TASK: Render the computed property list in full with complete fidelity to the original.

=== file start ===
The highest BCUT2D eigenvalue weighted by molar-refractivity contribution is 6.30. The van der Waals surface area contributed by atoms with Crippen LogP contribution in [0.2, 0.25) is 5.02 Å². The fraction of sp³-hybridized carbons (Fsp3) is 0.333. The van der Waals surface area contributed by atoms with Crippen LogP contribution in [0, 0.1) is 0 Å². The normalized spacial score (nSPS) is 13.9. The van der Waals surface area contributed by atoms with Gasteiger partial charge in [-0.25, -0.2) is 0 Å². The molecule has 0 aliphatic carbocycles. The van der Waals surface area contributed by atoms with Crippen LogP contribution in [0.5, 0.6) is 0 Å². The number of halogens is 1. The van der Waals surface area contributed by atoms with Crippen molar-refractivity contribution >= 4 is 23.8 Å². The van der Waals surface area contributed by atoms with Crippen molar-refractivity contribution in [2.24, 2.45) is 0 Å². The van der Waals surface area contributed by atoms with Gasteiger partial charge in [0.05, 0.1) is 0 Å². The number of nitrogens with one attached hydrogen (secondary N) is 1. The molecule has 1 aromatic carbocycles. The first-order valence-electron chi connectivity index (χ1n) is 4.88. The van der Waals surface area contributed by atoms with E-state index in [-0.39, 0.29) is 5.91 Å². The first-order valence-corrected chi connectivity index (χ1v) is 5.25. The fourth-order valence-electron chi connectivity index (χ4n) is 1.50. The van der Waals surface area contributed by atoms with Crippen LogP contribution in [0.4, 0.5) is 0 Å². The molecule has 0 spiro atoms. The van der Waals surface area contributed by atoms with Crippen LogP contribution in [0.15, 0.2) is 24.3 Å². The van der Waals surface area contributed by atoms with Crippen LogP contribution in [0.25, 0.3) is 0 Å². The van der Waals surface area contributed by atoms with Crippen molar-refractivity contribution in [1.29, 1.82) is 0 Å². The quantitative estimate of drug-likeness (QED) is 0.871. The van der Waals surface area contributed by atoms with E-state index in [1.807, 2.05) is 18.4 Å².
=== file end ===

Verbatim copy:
The highest BCUT2D eigenvalue weighted by molar-refractivity contribution is 6.30. The van der Waals surface area contributed by atoms with Crippen LogP contribution in [0.2, 0.25) is 5.02 Å². The fraction of sp³-hybridized carbons (Fsp3) is 0.333. The van der Waals surface area contributed by atoms with Crippen LogP contribution in [0, 0.1) is 0 Å². The normalized spacial score (nSPS) is 13.9. The van der Waals surface area contributed by atoms with Gasteiger partial charge in [-0.25, -0.2) is 0 Å². The molecule has 0 aliphatic carbocycles. The van der Waals surface area contributed by atoms with Crippen LogP contribution in [0.5, 0.6) is 0 Å². The number of halogens is 1. The van der Waals surface area contributed by atoms with Crippen molar-refractivity contribution >= 4 is 23.8 Å². The van der Waals surface area contributed by atoms with Crippen molar-refractivity contribution in [2.24, 2.45) is 0 Å². The van der Waals surface area contributed by atoms with Gasteiger partial charge in [0.05, 0.1) is 0 Å². The number of nitrogens with one attached hydrogen (secondary N) is 1. The molecule has 1 aromatic carbocycles. The first-order valence-electron chi connectivity index (χ1n) is 4.88. The van der Waals surface area contributed by atoms with E-state index in [-0.39, 0.29) is 5.91 Å². The first-order valence-corrected chi connectivity index (χ1v) is 5.25. The fourth-order valence-electron chi connectivity index (χ4n) is 1.50. The van der Waals surface area contributed by atoms with Crippen LogP contribution in [0.4, 0.5) is 0 Å². The molecule has 0 spiro atoms. The van der Waals surface area contributed by atoms with Crippen LogP contribution in [0.15, 0.2) is 24.3 Å². The van der Waals surface area contributed by atoms with Crippen LogP contribution in [0.25, 0.3) is 0 Å². The van der Waals surface area contributed by atoms with Crippen molar-refractivity contribution in [1.29, 1.82) is 0 Å². The quantitative estimate of drug-likeness (QED) is 0.871. The van der Waals surface area contributed by atoms with E-state index in [1.807, 2.05) is 18.4 Å².